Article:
The Myth of Progress by Jeremy Blincoe
The photographic artist Jeremy Blincoe is a visual storyteller. His purpose is not to reflect the world we see around us, but to explore the interior world of the mind. The mind of the individual, but also the mind of the community, the shared imagination of the group. Like peeling the layers of skin from an onion, it is a slow process of gradual steps as he digs deeper into these imaginative psychological spaces. While his images often spring from the personal, they seek, though the process of becoming artworks, to be reformed in a mythic visual language that may be shared by others.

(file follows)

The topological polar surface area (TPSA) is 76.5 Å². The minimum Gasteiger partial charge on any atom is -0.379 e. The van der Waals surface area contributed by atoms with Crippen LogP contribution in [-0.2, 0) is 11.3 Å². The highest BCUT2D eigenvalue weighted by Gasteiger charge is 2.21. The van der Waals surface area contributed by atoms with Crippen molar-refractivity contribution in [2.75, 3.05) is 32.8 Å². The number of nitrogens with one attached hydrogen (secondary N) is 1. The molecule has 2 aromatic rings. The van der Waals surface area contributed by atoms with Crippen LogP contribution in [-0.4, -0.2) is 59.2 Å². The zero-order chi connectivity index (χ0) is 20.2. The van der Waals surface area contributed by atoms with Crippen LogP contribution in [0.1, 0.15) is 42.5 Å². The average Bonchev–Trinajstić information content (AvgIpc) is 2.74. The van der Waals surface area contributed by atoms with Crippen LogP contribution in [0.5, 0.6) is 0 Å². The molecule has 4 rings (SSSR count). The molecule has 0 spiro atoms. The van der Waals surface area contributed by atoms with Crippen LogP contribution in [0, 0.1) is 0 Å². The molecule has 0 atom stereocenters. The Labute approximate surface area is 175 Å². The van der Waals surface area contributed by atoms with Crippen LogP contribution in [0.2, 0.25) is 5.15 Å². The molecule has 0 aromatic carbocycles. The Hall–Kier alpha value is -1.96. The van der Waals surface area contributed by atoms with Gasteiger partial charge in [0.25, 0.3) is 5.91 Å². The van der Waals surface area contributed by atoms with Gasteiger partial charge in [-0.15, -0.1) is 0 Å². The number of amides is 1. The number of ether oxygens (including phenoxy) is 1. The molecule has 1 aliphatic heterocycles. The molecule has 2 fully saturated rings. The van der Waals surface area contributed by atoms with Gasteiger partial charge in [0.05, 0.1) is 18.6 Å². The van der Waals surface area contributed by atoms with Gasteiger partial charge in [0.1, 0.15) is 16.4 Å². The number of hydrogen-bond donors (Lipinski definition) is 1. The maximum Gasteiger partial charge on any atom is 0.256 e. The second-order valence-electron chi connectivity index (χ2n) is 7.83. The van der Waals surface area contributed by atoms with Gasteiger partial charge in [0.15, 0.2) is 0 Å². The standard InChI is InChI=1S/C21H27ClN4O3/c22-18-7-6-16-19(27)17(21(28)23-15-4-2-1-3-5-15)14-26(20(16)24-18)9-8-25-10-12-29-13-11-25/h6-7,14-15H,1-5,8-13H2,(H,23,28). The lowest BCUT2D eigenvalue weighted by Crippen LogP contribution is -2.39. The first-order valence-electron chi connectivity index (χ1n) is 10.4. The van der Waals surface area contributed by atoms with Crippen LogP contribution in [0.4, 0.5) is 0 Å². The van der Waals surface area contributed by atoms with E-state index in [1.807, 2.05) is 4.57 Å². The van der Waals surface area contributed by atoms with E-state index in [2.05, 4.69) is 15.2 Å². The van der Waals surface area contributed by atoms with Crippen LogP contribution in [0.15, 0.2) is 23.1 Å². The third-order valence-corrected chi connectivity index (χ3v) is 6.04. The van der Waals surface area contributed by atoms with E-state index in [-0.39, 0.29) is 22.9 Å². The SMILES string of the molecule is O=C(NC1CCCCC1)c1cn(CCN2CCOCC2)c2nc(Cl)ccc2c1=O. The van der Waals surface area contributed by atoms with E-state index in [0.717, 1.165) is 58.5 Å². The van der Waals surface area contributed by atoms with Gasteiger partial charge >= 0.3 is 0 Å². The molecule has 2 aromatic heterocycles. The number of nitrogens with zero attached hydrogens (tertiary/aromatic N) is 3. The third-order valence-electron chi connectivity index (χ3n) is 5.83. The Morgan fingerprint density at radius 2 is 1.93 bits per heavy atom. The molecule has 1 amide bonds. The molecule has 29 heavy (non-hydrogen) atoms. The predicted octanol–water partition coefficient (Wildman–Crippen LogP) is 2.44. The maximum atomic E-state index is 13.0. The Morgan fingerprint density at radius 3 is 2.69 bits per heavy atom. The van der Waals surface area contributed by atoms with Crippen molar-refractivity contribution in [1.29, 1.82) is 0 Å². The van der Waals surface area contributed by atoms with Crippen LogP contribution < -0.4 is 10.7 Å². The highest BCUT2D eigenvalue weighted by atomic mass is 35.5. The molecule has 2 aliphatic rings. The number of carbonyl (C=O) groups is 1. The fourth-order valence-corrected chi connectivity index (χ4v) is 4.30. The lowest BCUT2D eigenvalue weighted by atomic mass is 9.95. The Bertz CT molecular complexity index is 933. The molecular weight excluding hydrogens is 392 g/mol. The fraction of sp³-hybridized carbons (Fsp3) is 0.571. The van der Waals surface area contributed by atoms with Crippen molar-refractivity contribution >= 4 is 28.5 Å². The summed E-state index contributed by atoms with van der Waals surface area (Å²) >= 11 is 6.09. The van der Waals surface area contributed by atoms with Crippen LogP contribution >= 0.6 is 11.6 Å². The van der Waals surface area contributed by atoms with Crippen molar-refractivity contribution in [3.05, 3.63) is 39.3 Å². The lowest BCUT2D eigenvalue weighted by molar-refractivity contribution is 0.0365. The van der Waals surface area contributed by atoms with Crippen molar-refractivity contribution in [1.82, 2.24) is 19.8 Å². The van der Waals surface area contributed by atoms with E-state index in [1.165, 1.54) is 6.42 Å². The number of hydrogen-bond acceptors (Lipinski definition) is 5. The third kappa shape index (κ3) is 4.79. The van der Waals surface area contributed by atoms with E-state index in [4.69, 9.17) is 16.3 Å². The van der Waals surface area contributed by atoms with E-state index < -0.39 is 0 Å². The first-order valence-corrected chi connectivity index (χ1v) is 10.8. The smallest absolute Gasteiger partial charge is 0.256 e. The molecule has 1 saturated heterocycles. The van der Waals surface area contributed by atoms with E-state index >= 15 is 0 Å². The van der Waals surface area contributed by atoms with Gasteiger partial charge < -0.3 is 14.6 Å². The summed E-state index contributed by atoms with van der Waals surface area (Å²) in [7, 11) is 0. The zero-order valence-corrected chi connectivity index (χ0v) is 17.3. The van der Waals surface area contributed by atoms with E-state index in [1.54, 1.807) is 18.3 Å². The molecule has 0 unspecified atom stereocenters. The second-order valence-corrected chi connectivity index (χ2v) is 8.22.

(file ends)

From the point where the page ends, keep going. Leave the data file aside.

If these are myths, in that they use narrative to describe possible ways of thinking about the world, they are not fables or parables; they do not have a simple moral lesson they seek to impart. Each visual story remains open, inviting viewers to journey into the mythic space and find, perhaps, their own personal answers or empathic resonance.
Text by Dr Alasdair Foster, first published in ‘Jeremy Blincoe: The Honest Mythmaker’, Photoworld, Vol 431, November 2017
New Zealand-born, Melbourne-based artist Jeremy Blincoe studied photography at Massey University in Wellington, New Zealand and began his career in photography working in commercial advertising. He transitioned to his creative art practice when he moved to Australia in 2008. Blincoe was the winner of the Brisbane Art Prize, 2017; Fisher’s Ghost Photography Award, 2017; M Collection Award, 2016; Kaipara Wallace Arts Trust Award, 2016; and the Perth Centre for Photography Emerging Artist Award, 2011.